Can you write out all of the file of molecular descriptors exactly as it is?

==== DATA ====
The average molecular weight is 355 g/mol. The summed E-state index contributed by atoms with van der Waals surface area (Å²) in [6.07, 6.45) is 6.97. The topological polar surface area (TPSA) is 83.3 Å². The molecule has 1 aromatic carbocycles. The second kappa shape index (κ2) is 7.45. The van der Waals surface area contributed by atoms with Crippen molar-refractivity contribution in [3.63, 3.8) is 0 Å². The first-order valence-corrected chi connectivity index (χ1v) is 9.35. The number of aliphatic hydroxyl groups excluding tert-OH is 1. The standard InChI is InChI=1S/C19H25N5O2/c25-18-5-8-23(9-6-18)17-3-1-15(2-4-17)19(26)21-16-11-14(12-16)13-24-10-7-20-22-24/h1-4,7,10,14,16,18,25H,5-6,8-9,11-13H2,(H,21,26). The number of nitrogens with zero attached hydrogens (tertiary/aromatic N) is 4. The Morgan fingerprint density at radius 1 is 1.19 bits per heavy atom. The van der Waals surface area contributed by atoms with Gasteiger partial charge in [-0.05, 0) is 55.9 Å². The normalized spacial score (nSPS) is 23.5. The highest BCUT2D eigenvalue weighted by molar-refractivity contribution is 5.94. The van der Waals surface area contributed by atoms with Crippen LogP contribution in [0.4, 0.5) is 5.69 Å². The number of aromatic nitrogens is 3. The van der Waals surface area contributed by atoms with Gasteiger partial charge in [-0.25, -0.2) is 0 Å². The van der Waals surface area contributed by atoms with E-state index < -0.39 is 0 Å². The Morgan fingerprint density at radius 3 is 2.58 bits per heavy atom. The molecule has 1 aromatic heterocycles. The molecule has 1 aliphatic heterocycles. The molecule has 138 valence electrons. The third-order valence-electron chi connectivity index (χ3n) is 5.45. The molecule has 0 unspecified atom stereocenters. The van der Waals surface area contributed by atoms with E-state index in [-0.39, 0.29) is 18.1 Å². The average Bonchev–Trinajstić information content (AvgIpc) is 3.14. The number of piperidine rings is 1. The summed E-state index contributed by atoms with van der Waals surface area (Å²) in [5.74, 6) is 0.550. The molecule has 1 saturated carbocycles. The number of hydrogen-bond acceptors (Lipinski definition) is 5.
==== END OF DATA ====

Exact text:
The average molecular weight is 355 g/mol. The summed E-state index contributed by atoms with van der Waals surface area (Å²) in [6.07, 6.45) is 6.97. The topological polar surface area (TPSA) is 83.3 Å². The molecule has 1 aromatic carbocycles. The second kappa shape index (κ2) is 7.45. The van der Waals surface area contributed by atoms with Crippen molar-refractivity contribution in [3.63, 3.8) is 0 Å². The first-order valence-corrected chi connectivity index (χ1v) is 9.35. The number of aliphatic hydroxyl groups excluding tert-OH is 1. The standard InChI is InChI=1S/C19H25N5O2/c25-18-5-8-23(9-6-18)17-3-1-15(2-4-17)19(26)21-16-11-14(12-16)13-24-10-7-20-22-24/h1-4,7,10,14,16,18,25H,5-6,8-9,11-13H2,(H,21,26). The number of nitrogens with zero attached hydrogens (tertiary/aromatic N) is 4. The Morgan fingerprint density at radius 1 is 1.19 bits per heavy atom. The van der Waals surface area contributed by atoms with Gasteiger partial charge in [-0.05, 0) is 55.9 Å². The normalized spacial score (nSPS) is 23.5. The highest BCUT2D eigenvalue weighted by molar-refractivity contribution is 5.94. The van der Waals surface area contributed by atoms with Crippen LogP contribution in [0.4, 0.5) is 5.69 Å². The number of aromatic nitrogens is 3. The van der Waals surface area contributed by atoms with Gasteiger partial charge in [-0.25, -0.2) is 0 Å². The van der Waals surface area contributed by atoms with E-state index < -0.39 is 0 Å². The Morgan fingerprint density at radius 3 is 2.58 bits per heavy atom. The molecule has 1 aromatic heterocycles. The molecule has 1 aliphatic heterocycles. The molecule has 138 valence electrons. The third-order valence-electron chi connectivity index (χ3n) is 5.45. The molecule has 0 unspecified atom stereocenters. The van der Waals surface area contributed by atoms with E-state index in [-0.39, 0.29) is 18.1 Å². The average Bonchev–Trinajstić information content (AvgIpc) is 3.14. The number of piperidine rings is 1. The summed E-state index contributed by atoms with van der Waals surface area (Å²) in [5.74, 6) is 0.550. The molecule has 1 saturated carbocycles. The number of hydrogen-bond acceptors (Lipinski definition) is 5.